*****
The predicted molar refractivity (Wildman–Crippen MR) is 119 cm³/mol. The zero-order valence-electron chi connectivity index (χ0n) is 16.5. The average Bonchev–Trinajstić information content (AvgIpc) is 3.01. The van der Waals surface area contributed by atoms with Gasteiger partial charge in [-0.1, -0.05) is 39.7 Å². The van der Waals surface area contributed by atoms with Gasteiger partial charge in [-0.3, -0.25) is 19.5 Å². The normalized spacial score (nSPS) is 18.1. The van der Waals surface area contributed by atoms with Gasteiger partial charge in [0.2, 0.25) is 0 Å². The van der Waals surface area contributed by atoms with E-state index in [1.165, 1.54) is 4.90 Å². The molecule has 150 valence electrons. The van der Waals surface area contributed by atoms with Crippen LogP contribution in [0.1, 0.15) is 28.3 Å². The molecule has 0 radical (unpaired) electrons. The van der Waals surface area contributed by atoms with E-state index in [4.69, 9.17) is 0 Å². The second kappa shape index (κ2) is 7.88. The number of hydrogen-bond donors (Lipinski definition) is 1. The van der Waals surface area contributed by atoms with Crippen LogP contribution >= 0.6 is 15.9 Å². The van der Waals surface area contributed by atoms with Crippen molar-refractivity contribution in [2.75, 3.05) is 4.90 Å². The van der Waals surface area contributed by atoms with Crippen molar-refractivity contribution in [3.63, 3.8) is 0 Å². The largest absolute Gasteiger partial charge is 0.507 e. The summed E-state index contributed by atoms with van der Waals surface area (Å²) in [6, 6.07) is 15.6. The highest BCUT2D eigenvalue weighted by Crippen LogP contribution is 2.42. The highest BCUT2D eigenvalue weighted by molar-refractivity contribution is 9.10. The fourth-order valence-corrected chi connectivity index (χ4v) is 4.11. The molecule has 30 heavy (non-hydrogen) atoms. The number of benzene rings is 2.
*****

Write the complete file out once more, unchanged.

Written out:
The predicted molar refractivity (Wildman–Crippen MR) is 119 cm³/mol. The zero-order valence-electron chi connectivity index (χ0n) is 16.5. The average Bonchev–Trinajstić information content (AvgIpc) is 3.01. The van der Waals surface area contributed by atoms with Gasteiger partial charge in [-0.1, -0.05) is 39.7 Å². The van der Waals surface area contributed by atoms with Gasteiger partial charge in [-0.3, -0.25) is 19.5 Å². The normalized spacial score (nSPS) is 18.1. The van der Waals surface area contributed by atoms with Gasteiger partial charge in [0.2, 0.25) is 0 Å². The van der Waals surface area contributed by atoms with E-state index in [1.165, 1.54) is 4.90 Å². The molecule has 150 valence electrons. The van der Waals surface area contributed by atoms with Crippen LogP contribution in [0.1, 0.15) is 28.3 Å². The molecule has 0 radical (unpaired) electrons. The van der Waals surface area contributed by atoms with E-state index in [4.69, 9.17) is 0 Å². The second kappa shape index (κ2) is 7.88. The number of hydrogen-bond donors (Lipinski definition) is 1. The van der Waals surface area contributed by atoms with Crippen LogP contribution >= 0.6 is 15.9 Å². The van der Waals surface area contributed by atoms with Crippen molar-refractivity contribution in [2.75, 3.05) is 4.90 Å². The van der Waals surface area contributed by atoms with Crippen molar-refractivity contribution in [3.63, 3.8) is 0 Å². The largest absolute Gasteiger partial charge is 0.507 e. The summed E-state index contributed by atoms with van der Waals surface area (Å²) in [6, 6.07) is 15.6. The highest BCUT2D eigenvalue weighted by Crippen LogP contribution is 2.42. The highest BCUT2D eigenvalue weighted by molar-refractivity contribution is 9.10. The fourth-order valence-corrected chi connectivity index (χ4v) is 4.11. The molecule has 30 heavy (non-hydrogen) atoms. The number of benzene rings is 2.